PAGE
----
Charcot Foot

X-ray of a foot from the side with a red mark indicating Charcot foot Charcot foot is a condition that affects the bones, joints and soft tissues of the foot and ankle. In Charcot foot, the bones are weakened to the point that they can fracture, thus changing the shape of the foot. As the condition gets worse, the joints in the foot collapse and the foot takes on an abnormal outward appearance.

Charcot foot appears most often in people suffering from diabetes, and if left untreated, can lead to disability, deformity and amputation.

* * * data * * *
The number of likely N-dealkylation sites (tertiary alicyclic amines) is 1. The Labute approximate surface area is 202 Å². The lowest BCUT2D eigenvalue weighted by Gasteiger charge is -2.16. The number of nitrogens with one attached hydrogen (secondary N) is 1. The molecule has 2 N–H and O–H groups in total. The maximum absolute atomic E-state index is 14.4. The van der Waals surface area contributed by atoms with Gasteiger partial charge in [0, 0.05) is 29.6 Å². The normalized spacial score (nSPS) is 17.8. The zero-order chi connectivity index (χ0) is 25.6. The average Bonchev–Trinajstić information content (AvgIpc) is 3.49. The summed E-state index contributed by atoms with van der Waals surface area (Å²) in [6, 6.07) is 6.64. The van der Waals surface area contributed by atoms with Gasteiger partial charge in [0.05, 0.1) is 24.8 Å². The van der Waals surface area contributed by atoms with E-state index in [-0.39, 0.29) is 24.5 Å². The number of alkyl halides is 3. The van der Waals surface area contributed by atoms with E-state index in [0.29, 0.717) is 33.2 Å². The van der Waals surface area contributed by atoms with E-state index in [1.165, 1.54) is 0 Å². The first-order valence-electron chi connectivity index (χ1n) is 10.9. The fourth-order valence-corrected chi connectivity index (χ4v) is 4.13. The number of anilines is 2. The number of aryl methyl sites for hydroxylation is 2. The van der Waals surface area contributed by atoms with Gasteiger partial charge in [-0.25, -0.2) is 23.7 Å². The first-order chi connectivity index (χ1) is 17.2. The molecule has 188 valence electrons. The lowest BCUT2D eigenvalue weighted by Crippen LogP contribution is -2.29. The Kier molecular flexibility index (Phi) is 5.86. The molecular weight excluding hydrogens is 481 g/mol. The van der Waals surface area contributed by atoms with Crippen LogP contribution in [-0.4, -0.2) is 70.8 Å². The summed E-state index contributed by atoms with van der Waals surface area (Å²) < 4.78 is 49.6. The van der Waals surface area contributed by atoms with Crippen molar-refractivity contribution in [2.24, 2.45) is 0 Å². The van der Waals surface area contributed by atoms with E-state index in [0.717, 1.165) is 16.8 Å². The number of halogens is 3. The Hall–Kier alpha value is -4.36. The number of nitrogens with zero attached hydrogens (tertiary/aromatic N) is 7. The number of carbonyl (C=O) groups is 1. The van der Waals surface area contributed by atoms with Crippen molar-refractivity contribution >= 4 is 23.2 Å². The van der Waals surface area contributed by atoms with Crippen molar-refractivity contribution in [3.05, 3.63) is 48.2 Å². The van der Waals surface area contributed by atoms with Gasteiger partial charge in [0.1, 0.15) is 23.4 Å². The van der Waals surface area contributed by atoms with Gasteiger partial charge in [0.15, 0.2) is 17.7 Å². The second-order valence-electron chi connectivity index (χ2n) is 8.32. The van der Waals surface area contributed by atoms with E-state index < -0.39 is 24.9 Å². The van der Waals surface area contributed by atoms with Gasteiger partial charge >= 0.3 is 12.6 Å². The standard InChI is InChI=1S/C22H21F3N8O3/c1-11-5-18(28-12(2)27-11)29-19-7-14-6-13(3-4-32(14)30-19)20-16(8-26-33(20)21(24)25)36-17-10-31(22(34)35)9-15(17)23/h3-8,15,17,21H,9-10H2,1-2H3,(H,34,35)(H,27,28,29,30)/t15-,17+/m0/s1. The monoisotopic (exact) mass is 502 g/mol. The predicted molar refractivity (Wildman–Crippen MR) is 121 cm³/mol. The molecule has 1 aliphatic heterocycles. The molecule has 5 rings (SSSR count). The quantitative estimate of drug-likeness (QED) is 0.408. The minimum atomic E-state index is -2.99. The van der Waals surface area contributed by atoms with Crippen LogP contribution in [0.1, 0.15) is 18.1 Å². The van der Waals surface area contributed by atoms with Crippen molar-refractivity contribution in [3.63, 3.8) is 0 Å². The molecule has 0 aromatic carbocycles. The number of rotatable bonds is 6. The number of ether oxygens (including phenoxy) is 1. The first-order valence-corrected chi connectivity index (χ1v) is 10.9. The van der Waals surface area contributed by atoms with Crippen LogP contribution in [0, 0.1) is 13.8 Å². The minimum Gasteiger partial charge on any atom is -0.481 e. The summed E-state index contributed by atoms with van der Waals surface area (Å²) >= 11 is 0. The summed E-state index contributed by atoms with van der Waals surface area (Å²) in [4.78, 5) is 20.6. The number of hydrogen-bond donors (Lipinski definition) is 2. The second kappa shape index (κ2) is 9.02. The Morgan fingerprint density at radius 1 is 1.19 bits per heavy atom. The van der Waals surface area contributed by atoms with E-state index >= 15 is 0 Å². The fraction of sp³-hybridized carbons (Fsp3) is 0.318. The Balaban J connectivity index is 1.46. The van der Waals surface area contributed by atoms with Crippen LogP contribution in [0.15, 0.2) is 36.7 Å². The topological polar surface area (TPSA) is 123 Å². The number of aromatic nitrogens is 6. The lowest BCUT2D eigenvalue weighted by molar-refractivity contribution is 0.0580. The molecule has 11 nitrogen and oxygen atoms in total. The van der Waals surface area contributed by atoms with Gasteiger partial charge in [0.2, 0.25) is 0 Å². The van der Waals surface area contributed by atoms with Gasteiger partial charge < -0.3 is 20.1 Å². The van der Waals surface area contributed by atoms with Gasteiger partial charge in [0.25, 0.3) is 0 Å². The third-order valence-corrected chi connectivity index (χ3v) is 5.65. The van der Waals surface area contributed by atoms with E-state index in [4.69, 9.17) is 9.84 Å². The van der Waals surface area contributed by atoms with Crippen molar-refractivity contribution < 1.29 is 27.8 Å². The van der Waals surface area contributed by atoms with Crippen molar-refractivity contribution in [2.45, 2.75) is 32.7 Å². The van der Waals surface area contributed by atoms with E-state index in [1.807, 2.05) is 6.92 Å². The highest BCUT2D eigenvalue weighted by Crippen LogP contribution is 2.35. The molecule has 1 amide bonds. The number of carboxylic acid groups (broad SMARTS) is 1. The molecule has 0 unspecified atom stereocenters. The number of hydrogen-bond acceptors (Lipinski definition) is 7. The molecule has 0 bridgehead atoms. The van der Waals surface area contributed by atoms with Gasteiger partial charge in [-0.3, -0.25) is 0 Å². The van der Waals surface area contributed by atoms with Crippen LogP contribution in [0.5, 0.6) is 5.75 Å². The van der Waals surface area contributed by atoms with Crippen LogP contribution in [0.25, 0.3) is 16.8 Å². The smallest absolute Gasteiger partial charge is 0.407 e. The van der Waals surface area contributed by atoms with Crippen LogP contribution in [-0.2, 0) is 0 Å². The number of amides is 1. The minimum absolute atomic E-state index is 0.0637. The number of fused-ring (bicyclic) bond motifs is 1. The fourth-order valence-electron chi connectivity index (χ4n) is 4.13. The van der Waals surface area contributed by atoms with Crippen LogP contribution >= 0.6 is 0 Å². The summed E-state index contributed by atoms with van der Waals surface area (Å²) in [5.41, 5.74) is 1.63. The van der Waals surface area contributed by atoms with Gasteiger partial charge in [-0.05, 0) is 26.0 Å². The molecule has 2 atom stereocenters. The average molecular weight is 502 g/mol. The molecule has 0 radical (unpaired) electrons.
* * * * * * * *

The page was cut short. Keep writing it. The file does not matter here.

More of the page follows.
Charcot foot is caused by neuropathy, a foot deformity that decreases the foot’s ability to feel pain. Because it is not always felt, people who walk on the foot only make the condition worse.


Symptoms of Charcot foot include:

  • Swelling
  • Redness
  • Pain/soreness
  • Warmth


The best way to avoid Charcot foot is to keep blood sugar levels under control. Other forms of treatment include avoiding injuries to the feet and regular check-ups by foot specialists.

If any of the above symptoms apply to you, come see our specialists at the Center for Diabetic Limb Preservation at Northwest Hospital so they can treat and prevent further complications.